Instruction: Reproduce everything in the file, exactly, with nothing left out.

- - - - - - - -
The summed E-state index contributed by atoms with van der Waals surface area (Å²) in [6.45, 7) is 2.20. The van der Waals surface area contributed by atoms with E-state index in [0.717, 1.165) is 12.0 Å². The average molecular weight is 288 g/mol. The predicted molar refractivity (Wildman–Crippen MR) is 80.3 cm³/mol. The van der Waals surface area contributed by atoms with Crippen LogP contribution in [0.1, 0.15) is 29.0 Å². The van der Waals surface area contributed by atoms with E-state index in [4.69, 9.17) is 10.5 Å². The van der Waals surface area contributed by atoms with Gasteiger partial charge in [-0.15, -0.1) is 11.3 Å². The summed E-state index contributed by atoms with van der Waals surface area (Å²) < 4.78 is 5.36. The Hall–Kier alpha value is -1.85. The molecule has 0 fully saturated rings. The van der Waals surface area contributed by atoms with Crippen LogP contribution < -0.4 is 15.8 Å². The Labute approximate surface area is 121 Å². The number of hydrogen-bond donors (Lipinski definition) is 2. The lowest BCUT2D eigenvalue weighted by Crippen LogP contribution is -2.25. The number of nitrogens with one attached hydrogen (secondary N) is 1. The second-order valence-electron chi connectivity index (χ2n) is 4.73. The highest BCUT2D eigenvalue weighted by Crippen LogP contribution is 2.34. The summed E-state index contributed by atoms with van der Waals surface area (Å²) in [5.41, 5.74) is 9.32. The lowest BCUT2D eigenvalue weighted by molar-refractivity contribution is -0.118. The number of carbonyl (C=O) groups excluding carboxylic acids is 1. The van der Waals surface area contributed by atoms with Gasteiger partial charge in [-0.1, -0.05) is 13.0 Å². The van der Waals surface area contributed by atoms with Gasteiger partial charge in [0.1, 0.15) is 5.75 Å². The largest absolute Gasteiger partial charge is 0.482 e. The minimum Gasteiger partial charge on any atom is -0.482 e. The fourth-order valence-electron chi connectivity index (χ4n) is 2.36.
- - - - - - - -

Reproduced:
The summed E-state index contributed by atoms with van der Waals surface area (Å²) in [6.45, 7) is 2.20. The van der Waals surface area contributed by atoms with E-state index in [0.717, 1.165) is 12.0 Å². The average molecular weight is 288 g/mol. The predicted molar refractivity (Wildman–Crippen MR) is 80.3 cm³/mol. The van der Waals surface area contributed by atoms with Crippen LogP contribution in [0.1, 0.15) is 29.0 Å². The van der Waals surface area contributed by atoms with E-state index in [4.69, 9.17) is 10.5 Å². The van der Waals surface area contributed by atoms with Gasteiger partial charge in [-0.15, -0.1) is 11.3 Å². The summed E-state index contributed by atoms with van der Waals surface area (Å²) < 4.78 is 5.36. The Hall–Kier alpha value is -1.85. The molecule has 0 fully saturated rings. The van der Waals surface area contributed by atoms with Crippen LogP contribution < -0.4 is 15.8 Å². The Labute approximate surface area is 121 Å². The number of hydrogen-bond donors (Lipinski definition) is 2. The lowest BCUT2D eigenvalue weighted by Crippen LogP contribution is -2.25. The number of nitrogens with one attached hydrogen (secondary N) is 1. The second-order valence-electron chi connectivity index (χ2n) is 4.73. The highest BCUT2D eigenvalue weighted by Crippen LogP contribution is 2.34. The summed E-state index contributed by atoms with van der Waals surface area (Å²) in [5.41, 5.74) is 9.32. The lowest BCUT2D eigenvalue weighted by molar-refractivity contribution is -0.118. The number of carbonyl (C=O) groups excluding carboxylic acids is 1. The van der Waals surface area contributed by atoms with Gasteiger partial charge in [-0.1, -0.05) is 13.0 Å². The van der Waals surface area contributed by atoms with Gasteiger partial charge in [0.1, 0.15) is 5.75 Å². The largest absolute Gasteiger partial charge is 0.482 e. The minimum Gasteiger partial charge on any atom is -0.482 e. The fourth-order valence-electron chi connectivity index (χ4n) is 2.36.